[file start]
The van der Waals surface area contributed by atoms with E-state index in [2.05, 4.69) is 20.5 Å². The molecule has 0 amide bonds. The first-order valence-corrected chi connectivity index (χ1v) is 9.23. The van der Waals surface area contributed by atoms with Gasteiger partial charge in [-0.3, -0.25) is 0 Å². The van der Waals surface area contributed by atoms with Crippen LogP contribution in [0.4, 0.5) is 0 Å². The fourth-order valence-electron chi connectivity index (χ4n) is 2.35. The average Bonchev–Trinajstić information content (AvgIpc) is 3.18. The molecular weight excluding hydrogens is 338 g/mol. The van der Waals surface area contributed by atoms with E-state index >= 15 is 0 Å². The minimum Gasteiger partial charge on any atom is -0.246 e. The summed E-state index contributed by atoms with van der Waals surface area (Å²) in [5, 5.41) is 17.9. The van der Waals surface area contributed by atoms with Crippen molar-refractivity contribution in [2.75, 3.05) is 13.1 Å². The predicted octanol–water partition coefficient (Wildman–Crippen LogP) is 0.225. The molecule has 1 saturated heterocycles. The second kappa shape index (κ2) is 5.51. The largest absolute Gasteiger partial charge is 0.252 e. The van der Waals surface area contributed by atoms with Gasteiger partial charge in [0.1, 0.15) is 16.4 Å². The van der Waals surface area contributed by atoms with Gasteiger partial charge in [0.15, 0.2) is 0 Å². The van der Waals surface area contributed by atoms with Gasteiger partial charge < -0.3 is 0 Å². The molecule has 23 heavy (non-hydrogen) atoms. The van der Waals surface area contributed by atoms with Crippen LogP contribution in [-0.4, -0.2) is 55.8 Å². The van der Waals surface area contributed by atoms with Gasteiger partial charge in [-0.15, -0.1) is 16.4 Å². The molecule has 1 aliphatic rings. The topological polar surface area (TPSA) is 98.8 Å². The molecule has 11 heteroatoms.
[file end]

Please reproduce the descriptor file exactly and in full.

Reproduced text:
The van der Waals surface area contributed by atoms with E-state index in [2.05, 4.69) is 20.5 Å². The molecule has 0 amide bonds. The first-order valence-corrected chi connectivity index (χ1v) is 9.23. The van der Waals surface area contributed by atoms with Gasteiger partial charge in [-0.3, -0.25) is 0 Å². The van der Waals surface area contributed by atoms with Crippen LogP contribution in [0.4, 0.5) is 0 Å². The fourth-order valence-electron chi connectivity index (χ4n) is 2.35. The average Bonchev–Trinajstić information content (AvgIpc) is 3.18. The molecular weight excluding hydrogens is 338 g/mol. The van der Waals surface area contributed by atoms with E-state index >= 15 is 0 Å². The minimum Gasteiger partial charge on any atom is -0.246 e. The summed E-state index contributed by atoms with van der Waals surface area (Å²) in [5, 5.41) is 17.9. The van der Waals surface area contributed by atoms with Crippen molar-refractivity contribution in [2.75, 3.05) is 13.1 Å². The predicted octanol–water partition coefficient (Wildman–Crippen LogP) is 0.225. The molecule has 1 saturated heterocycles. The second kappa shape index (κ2) is 5.51. The largest absolute Gasteiger partial charge is 0.252 e. The van der Waals surface area contributed by atoms with Gasteiger partial charge in [0.1, 0.15) is 16.4 Å². The van der Waals surface area contributed by atoms with Gasteiger partial charge in [0.15, 0.2) is 0 Å². The van der Waals surface area contributed by atoms with Gasteiger partial charge < -0.3 is 0 Å². The molecule has 23 heavy (non-hydrogen) atoms. The van der Waals surface area contributed by atoms with Crippen LogP contribution in [-0.4, -0.2) is 55.8 Å². The van der Waals surface area contributed by atoms with Gasteiger partial charge in [-0.15, -0.1) is 16.4 Å². The molecule has 1 aliphatic rings. The topological polar surface area (TPSA) is 98.8 Å². The molecule has 11 heteroatoms.